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The final Team Canada roster unveiled Add to ...

Hockey Canada unveiled 25 players who earned a spot on Canada’s men’s Olympic hockey team

Hockey Canada unveiled 25 players who earned a spot on Canada’s men’s Olympic hockey team. Find the final roster below alongside earlier predictions from Globe Sports editors and reporters.

The official Team Canada roster

Here is the final roster of 25 players named to Team Canada for the 2014 Winter Olympics.

Goalies

Roberto Luongo

Carey Price

Mike Smith

Defence

Duncan Keith

Drew Doughty

Shea Weber

PK Subban

Alex Pietrangelo

Jay Bouwmeester

Dan Hamhuis

Marc-Edouard Vlasic

Forwards

Sidney Crosby

Jonathan Toews

Ryan Getzlaf

Corey Perry

Steven Stamkos

John Tavares

Patrice Bergeron

Matt Duchene

Jamie Benn

Chris Kunitz

Patrick Marleau

Rick Nash

Patrick Sharp

Jeff Carter

The consensus picks

We asked seven members of the Globe and Mail sports department – hockey columnists Eric Duhatschek, Roy MacGregor and David Shoalts along with writers James Mirtle, Sean Gordon, David Ebner and globesports.com editor Darren Yourk – to do their best Steve Yzerman impression and put together the roster (three goalies, eight defenceman and 14 forwards) they would send to Sochi to go for gold. The 15 players who ended up on all seven ballots are listed below, along with a closer look at three possible rosters.

Goalies (2/3 spots)

Roberto Luongo

Carey Price

Defence (5/8 spots)

Duncan Keith

Drew Doughty

Shea Weber

PK Subban

Alex Pietrangelo

Forwards (8/14 spots)

Sidney Crosby

Jonathan Toews

Ryan Getzlaf

Corey Perry

Steven Stamkos

John Tavares

Logan Couture

Patrice Bergeron

All others receiving votes

Goalie votes
Mike Smith (3), Josh Harding (2), Jonathan Bernier (1), Marc Andre Fleury (1)

Defence votes
Marc-Edouard Vlasic (6), Jay Bouwmeester (4), Dan Boyle (3),
Mark Giordano (2), Kris Letang (3), Brent Seabrook (3)

Forwards
Rick Nash (4), Eric Staal (3), Matt Duchene (5), Jamie Benn (5), Martin St. Louis (6),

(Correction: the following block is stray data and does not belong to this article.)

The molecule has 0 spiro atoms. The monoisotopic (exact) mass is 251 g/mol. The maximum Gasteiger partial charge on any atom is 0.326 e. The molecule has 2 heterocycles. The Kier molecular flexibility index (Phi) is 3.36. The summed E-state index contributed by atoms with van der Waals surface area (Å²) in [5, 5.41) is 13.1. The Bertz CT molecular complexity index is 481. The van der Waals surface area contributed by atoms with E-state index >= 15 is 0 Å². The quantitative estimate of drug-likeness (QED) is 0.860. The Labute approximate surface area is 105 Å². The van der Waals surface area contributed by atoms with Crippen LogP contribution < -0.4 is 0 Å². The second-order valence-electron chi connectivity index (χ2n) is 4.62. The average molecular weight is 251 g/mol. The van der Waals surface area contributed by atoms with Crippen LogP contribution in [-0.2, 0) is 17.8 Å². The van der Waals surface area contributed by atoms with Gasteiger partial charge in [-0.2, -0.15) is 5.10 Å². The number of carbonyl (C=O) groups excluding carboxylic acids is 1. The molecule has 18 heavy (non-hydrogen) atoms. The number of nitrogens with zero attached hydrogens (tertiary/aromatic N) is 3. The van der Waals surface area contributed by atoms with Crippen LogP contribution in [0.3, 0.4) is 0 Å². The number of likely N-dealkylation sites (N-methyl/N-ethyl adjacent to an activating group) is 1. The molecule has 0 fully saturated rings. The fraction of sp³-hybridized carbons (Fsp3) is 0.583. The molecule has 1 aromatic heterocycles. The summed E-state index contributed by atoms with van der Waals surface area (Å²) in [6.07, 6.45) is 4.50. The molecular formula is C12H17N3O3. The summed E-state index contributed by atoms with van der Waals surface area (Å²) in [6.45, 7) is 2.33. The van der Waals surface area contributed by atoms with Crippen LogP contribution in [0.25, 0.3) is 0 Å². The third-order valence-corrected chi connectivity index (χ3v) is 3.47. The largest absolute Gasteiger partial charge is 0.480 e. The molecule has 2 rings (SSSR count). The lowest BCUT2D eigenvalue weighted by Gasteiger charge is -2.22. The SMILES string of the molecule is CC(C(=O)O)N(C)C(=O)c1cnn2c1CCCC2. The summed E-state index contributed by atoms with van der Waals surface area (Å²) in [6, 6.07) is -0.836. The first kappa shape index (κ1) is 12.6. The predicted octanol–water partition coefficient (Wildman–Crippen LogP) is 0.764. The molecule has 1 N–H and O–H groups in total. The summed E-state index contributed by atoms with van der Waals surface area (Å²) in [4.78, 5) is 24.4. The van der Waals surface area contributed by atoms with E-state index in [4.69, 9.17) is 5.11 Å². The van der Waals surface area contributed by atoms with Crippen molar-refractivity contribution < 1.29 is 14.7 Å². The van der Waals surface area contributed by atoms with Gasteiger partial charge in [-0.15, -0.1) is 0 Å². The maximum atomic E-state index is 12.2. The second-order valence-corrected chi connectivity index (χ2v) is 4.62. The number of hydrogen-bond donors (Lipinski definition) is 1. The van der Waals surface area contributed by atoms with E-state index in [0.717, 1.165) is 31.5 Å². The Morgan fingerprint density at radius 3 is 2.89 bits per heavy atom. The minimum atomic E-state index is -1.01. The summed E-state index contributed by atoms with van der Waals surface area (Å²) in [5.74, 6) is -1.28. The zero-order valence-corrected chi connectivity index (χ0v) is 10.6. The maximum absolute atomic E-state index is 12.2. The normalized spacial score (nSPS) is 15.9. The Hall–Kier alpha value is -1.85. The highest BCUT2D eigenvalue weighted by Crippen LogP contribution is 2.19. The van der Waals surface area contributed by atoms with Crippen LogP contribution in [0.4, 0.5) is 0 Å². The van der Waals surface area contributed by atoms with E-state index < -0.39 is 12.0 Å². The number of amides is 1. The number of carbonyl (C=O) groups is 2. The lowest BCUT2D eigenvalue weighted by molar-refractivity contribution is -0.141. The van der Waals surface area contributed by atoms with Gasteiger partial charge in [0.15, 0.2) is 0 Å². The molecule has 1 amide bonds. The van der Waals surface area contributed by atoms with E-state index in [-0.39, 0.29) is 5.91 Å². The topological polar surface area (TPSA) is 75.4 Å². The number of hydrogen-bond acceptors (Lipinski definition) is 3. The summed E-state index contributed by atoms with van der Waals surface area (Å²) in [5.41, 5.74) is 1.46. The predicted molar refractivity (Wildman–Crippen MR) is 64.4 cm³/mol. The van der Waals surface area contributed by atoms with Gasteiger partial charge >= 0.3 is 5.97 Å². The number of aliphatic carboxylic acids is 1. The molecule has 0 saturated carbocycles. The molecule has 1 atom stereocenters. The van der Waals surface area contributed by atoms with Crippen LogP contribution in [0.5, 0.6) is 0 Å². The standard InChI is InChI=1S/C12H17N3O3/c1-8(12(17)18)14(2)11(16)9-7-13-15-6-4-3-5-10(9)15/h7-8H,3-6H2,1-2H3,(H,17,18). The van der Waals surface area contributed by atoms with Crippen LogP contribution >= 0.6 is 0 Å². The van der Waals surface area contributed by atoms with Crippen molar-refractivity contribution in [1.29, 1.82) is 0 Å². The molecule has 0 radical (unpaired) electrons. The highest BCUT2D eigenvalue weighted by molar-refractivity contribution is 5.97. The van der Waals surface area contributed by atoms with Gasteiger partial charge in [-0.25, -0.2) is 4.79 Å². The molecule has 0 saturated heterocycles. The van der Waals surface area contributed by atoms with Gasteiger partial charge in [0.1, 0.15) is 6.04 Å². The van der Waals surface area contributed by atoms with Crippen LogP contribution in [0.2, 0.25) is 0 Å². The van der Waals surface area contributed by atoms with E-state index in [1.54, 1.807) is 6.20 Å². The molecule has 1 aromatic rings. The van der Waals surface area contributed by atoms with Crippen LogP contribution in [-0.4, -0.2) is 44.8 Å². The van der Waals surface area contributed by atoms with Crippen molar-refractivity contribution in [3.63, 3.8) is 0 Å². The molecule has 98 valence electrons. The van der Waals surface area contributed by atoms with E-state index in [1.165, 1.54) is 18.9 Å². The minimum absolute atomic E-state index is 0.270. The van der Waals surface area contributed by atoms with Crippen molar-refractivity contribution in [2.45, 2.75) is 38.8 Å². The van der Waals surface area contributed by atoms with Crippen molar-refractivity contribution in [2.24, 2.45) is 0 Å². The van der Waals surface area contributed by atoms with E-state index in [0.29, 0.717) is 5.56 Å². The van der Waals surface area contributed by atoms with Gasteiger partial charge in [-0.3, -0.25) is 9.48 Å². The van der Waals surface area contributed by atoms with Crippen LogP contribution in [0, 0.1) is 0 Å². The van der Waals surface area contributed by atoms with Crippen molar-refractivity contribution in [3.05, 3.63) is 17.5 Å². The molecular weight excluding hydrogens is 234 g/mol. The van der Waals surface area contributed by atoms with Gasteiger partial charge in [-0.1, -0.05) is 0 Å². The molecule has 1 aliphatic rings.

Claude Giroux (6), Taylor Hall (2), Patrick Sharp (5), Joe Thornton (2), Patrick Marleau (1),
Jeff Carter (1), Andrew Ladd (1) Chris Kunitz (1)

James Mirtle's picks

Yes, it’s a cliché, one generally from the NHL’s entry draft, but you have to take the best players available. Forget the specialists, forget the notion of linemate chemistry (unless we’re talking about truly elite D-partners) – just go with the very best Canadian players. And by very best, I mean the very best in recent NHL play and at all elements of the game. Fifteen of the players on my team were taken by everyone else as well, so there’s no controversy there.

As for the differences… the third goaltender is a difficult call, and there are a handful of choices I’d be happy with. Ultimately, Canada’s going to win or lose with Price or Luongo in net, so it makes sense to go with a youngster like Jonathan Bernier, Braden Holtby or James Reimer who will have a chance to play in 2018. Josh Harding is also a fine pick.

On the blueline, my unique choices were Seabrook due to his terrific work with Keith, Vlasic because he’s one of the more underrated defenders in the league and Letang to add some backup skill and speed should any of the primary options like Doughty or Keith get hurt.

Up front, Canada shouldn’t overthink things. Bring as much offensive power combined with defensive acumen as possible, without worrying about who is too young (or old) or too slow or not suited to big ice or whatever. I was the only voter to put Marleau on the team – despite the fact he’s been productive in the NHL year after year, a good two-way player and penalty killer on a great team – and was one of only two who wants to see Thornton and Hall in Sochi. But you add in Giroux, Nash and Sharp to those three and you end up with a really nice mix overall of young and old, goal scorers and playmakers, and just very, very all-around talented players.

In the end, it’s pretty hard to screw up Team Canada if you let the talent win out. And, however you pick, a half dozen very good players are going to be left out.

Goalies

Roberto Luongo

Carey Price

Jonathan Bernier

Defence

Duncan Keith

Alex Pietrangelo

Drew Doughty

Shea Weber

PK Subban

Brent Seabrook

Marc-Edouard Vlasic

Kris Letang

Forwards

Sidney Crosby

Steven Stamkos

John Tavares

Jonathan Toews

Ryan Getzlaf

Corey Perry

Patrice Bergeron

Logan Couture

Rick Nash

Joe Thornton

Claude Giroux

Patrick Sharp

Taylor Hall

Patrick Marleau

Eric Duhatschek's picks